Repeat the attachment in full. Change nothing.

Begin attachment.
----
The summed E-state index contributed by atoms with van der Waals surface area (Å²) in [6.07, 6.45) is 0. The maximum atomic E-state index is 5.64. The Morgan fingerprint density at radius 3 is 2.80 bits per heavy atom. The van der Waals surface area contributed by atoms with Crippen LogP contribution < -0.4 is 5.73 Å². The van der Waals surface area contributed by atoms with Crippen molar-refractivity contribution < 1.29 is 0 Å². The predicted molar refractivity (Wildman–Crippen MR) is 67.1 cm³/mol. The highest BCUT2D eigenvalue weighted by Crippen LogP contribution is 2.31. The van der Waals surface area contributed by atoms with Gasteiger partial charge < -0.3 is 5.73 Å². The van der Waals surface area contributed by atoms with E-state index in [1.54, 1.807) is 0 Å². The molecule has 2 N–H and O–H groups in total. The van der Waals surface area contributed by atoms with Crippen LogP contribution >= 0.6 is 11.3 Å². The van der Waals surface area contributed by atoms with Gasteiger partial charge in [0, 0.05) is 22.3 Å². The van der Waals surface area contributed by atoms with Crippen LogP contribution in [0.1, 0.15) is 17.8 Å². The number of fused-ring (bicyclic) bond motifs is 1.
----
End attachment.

The summed E-state index contributed by atoms with van der Waals surface area (Å²) in [6.07, 6.45) is 0. The maximum atomic E-state index is 5.64. The Morgan fingerprint density at radius 3 is 2.80 bits per heavy atom. The van der Waals surface area contributed by atoms with Crippen LogP contribution < -0.4 is 5.73 Å². The van der Waals surface area contributed by atoms with Crippen molar-refractivity contribution < 1.29 is 0 Å². The predicted molar refractivity (Wildman–Crippen MR) is 67.1 cm³/mol. The highest BCUT2D eigenvalue weighted by Crippen LogP contribution is 2.31. The van der Waals surface area contributed by atoms with Gasteiger partial charge < -0.3 is 5.73 Å². The van der Waals surface area contributed by atoms with E-state index in [1.54, 1.807) is 0 Å². The molecule has 2 N–H and O–H groups in total. The van der Waals surface area contributed by atoms with Crippen LogP contribution >= 0.6 is 11.3 Å². The van der Waals surface area contributed by atoms with Gasteiger partial charge in [0, 0.05) is 22.3 Å². The van der Waals surface area contributed by atoms with Crippen LogP contribution in [0.1, 0.15) is 17.8 Å². The number of fused-ring (bicyclic) bond motifs is 1.